“Do you have everything?” Roisin’s voice brought him back from his thoughts.

Ari checked his pack to see if the spherical holder was there and nodded.

“Good,” Roisin said. She retrieved two detectors from her pocket and opened both at the same time. After a few seconds of staring at the identical maps hovering over her hands, she let out a deep breath and turned toward the group.

“Better safe than sorry. This dungeon has a similar rank, as the previous one should have,” she continued and her expression hardened. “But this doesn’t mean you can get overconfident because—”

“It’s a slow and insidious killer?” Elijah interrupted her.

Roisin blinked a few times then gave him a small quirky smile. “Well, well. That sounds pretty damn nice, Roasty,” she said, patting him on the back. “Now, follow me.”

Ari unstrapped his scepter and gripped it tightly. He missed the shield, but his injured arm still hurt, and it was too weak to hold anything. I can’t summon anything yet because of the new skill. He was afraid it would attack someone right after appearing in the dungeon while they were incapacitated.

His companions vaulted over the fence, unsheathed their weapons, and advanced toward the center of the field. While walking they tried to avoid getting too close to the mutilated bodies. The smell was even worse here, and Ari felt his stomach heaving.

Roisin’s white aura flared. Its warmth allowed them to at least disregard the rift’s corrupting influence. When the group was just a few meters away from it, the woman stopped, and the team pressed forward.

Just before entering the rift, Ari glanced over his shoulder and saw Roisin smiling.

“Good luck.” Her voice reached him, and then he vanished.

A sudden blinding white pain shot through Ari’s head, and his knees buckled beneath him. His breath was shallow, and his chest hurt, but unlike the last time, he was in full control of his body.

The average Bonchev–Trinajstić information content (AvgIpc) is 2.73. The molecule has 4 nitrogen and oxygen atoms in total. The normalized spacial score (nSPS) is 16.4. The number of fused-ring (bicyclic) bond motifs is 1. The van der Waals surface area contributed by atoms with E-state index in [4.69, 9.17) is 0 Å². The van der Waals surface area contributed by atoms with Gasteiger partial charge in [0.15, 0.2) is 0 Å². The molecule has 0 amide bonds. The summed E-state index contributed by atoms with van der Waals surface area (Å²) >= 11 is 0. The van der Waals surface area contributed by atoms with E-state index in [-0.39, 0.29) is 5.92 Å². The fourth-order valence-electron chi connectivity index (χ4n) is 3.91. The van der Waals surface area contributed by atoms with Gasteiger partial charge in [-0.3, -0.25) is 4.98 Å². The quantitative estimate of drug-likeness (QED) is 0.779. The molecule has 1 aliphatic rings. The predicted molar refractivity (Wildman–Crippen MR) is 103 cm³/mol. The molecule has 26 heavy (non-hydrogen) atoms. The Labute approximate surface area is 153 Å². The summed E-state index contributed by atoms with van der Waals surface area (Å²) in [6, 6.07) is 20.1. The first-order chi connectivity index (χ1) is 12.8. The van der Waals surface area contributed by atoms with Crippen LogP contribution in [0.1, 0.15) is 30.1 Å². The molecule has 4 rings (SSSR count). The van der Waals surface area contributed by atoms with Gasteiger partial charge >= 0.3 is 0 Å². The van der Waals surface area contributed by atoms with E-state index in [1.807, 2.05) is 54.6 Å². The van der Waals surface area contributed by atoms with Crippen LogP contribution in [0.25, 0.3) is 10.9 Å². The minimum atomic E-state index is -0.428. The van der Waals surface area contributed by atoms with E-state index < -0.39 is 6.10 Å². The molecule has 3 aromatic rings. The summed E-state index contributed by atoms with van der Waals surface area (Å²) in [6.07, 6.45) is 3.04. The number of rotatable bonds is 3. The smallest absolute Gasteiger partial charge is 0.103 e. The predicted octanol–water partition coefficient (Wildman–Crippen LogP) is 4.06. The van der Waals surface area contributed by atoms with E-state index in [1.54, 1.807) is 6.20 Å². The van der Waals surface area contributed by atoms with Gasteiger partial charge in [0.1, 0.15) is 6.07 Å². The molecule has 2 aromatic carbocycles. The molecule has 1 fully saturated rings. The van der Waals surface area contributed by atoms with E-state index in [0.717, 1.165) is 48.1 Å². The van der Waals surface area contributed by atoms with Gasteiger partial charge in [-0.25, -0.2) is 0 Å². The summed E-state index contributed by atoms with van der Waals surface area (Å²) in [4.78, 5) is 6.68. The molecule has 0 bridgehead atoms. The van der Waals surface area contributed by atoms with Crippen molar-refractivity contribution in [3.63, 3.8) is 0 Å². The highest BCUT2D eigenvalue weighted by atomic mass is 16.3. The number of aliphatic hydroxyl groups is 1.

It was a dark night, but an eerie blue light scattered the surrounding darkness, and he clearly saw the muddy ground covered with grass and stones.

Ari raised his head and stared into the eyes of a creature looming over him. Startled, he scampered backward, landing with a splash in a small puddle. He pointed his scepter at the thing and readied himself to discharge the essence, but stopped when he noticed it stood still.

“It wasn’t that bad—“Elijah said and gagged right after. “Fuck.”

More groans followed, but Ari remained focused on the thing in front of him. What he mistook for a monster was a figure carved in stone, placed on a large column. It flanked an ornate steel gate, rusted and overgrown with clinging ivy.

The creature looked like a giant bat, but instead of small ears, it had thick curly horns. Two large wings were tucked behind its back. But the most jarring part of the creature was a hideous face with a gaping maw of sharp teeth covered in green moss. Ari glanced to the right and saw a twinlike column standing on the other side of the gate.

A hand appeared in his vision, and Killian helped him stand up.

“What’s that thing?” Tasia asked as she tried to approach the column.

Elijah grabbed her shoulder and stopped her. “Don’t get too close. It’s a gargoyle,” he answered.

“A what?”

Elijah ignored her question and continued, “We need to be careful, those things might come alive.” He eyed the creature cautiously.

“I don’t Sense any essence inside of it,” Tasia said.

“Still, I don’t like it,” Elijah grumbled.